Will Biden next publicly present China’s plan to invade Taiwan, only to later suggest that the U.S. means to only apply minimal sanctions, or impose more tariffs on imported goods if they do invade?

Ukraine might have been better off without Russia knowing if we were willing to go to war over Ukraine. Biden said no.

Weakness is provocative.

Certainly, the troop movements, said to total about 100,000 troops on Russia’s borders with Ukraine and Belarus, appear real enough, but the lack of intelligence on Putin’s strategic intent could be what’s giving the Ukrainians pause in talking up the invasion threat. But it could be more bark then bite.

I think that the real pressure is on Berlin over the pipeline. The threat of war helps, even imagined.

Readers should recall that Germany has been a party with France in the Minsk peace talks between Russia and Ukraine since 2014 when the civil war there begun after the U.S. helped push former Ukrainian president Viktor Yanukovych out of power to get a European Union trade deal ratifiedBiden wrote about it in his book – and Russia annexed Crimea. If Berlin kills the pipeline, it could undercut its present role as a mediator in deescalating the conflict.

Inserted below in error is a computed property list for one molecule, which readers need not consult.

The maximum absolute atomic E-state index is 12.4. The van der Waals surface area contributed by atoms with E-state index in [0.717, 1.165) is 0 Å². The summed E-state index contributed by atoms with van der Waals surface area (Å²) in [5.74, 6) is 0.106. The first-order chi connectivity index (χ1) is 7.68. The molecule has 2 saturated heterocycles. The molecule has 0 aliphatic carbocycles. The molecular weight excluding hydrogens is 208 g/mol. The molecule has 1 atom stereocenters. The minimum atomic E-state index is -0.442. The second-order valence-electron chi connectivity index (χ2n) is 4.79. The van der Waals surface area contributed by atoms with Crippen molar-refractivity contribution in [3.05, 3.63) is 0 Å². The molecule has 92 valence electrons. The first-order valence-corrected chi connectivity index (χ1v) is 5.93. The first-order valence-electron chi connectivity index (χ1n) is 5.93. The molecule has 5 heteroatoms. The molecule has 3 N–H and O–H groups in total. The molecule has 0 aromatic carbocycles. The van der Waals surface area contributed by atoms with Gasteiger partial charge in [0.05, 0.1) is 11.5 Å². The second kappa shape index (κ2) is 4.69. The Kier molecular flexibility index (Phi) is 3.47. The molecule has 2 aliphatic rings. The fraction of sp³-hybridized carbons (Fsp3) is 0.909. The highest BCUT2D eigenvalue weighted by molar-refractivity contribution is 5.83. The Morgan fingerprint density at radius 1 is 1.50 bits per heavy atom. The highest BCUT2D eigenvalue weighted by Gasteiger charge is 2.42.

Moreover, Germany has committed itself to reducing the country’s carbon footprint. Now they need more natural gas to offset their coal and nuclear electricity plant closures. That’s an important point, because that’s a policy preference shared by Biden.

Not to put too fine of a point on it, Biden’s global climate ambitions might not work without at least some Russian gas in the mix, which is likely why the Biden administration green lit the pipeline and waived sanctions on it in May 2021. It knows Germany needs gas to go green.